The CD36 gene is not expressed in TrHBMEC or in HUVEC.10,25 In HPMEC, its mRNA expression was not significantly affected by HC treatment. On the contrary, CY alone provoked a large decrease of CD36 mRNA level at 24 h and 48 h (21.1±5.8% of the control, P<0.0001, and 18±4.8% of the control, P<0.0001) (Figure 1Ciii).
Effects of HC and/or CY on vWF
In basal conditions, HC significantly decreased vWF mRNA level in TrHBMEC after 16 h (68±3.1% of the control, P<0.001) and this decrease remained stable at 24 h (55.8±6.8% of the control, P=0.0001) and 48 h (65.8±26.1% of the control, P=0.042) (Figure 2Ai). The level of vWF mRNA was similarly decreased in TrHBMEC in pro-inflammatory conditions after 24 h of HC treatment (67±11.2% of the control, P=0.04), this decrease being greater at 48 h of treatment (45.4±22.7% of the control, P=0.005) (Figure 2Aii). In HPMEC, HC did not modulate vWF expression in basal conditions (Figure 2Ai), and a small decrease was observed in pro-inflammatory conditions (83.8±6.1% of the control, P=0.058) (Figure 2Aii). By contrast, HC significantly increased the amount of vWF mRNA in HUVEC at 24 h in basal conditions (155.6±19.39% of the control, P=0.045) (Figure 2Ai), a slight increase is also observed in pro-inflammatory conditions at 24 h (135±15%, P=0.086) but without reaching a statistical significance (Figure 2Aii). CY alone did not modulate vWF mRNA in HUVEC (Figure 2Aiii) but provoked a transient significant decrease of vWF mRNA level in HPMEC at 24 h (39.5±2.9% of the control, P<0.0001) and in TrHBMEC at 16 h and 24 h (76.6±7.7% of the control, P=0.0386 and 60.6±8.3% of the control, P=0.0091, respectively) (Figure 2Aiii).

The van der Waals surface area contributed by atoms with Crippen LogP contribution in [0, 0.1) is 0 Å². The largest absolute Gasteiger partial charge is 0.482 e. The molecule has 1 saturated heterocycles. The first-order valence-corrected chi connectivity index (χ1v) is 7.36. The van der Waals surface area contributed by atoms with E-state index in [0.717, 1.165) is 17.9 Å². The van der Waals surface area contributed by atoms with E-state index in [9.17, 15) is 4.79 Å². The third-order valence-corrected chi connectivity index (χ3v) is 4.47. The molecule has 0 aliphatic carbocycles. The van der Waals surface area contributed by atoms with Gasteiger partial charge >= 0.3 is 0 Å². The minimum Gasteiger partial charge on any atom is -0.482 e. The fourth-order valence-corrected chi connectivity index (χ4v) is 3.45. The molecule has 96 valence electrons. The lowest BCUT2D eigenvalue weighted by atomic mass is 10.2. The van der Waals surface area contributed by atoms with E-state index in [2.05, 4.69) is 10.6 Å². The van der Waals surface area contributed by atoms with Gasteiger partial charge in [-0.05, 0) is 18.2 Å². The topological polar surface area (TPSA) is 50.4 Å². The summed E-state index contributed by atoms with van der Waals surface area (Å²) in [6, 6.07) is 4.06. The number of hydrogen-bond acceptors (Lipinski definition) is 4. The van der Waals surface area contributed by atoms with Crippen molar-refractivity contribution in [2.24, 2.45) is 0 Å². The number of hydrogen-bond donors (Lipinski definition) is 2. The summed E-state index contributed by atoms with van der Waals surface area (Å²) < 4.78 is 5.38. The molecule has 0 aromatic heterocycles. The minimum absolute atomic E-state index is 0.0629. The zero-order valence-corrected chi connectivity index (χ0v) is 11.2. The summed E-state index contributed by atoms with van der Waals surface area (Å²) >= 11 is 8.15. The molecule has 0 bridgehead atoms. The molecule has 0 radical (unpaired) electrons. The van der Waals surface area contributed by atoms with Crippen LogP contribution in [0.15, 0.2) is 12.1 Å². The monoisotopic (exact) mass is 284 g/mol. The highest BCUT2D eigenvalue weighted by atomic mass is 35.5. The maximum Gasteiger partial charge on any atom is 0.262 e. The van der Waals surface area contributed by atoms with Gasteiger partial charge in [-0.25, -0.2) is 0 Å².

HC and/or CY did not modulate vWF concentrations in supernatants from the three cell types, whatever the treatment period and the environment (Figure 2Bi-ii). The vWF protein concentration was higher, both in basal and in pro-inflammatory conditions, in HUVEC supernatant than in TrHBMEC and HPMEC supernatants (e.g. the vWF concentration was 342.1±120.8 ng/mL at 48 h in basal conditions in HUVEC and 132.4±77.2ng/mL in TrHBMEC and 121.8±12.8 ng/mL in HPMEC) (Figure 2Bi).
As for TSP-1, in situ ECM ELISA was processed to quantify vWF in TrHBMEC and HPMEC matrix. HC treatment significantly decreased vWF quantity incorporated in TrHBMEC ECM at 48 h in basal conditions (3.8±0.5 ng/cm for NT and 2.1±0.2 for HC-treated cells, P=0.0051) (Figure 2Biii). vWF quantity incorporated in HPMEC MEC was not significantly affected whatever the treatment and the treatment period (Figure 2Biii-iv).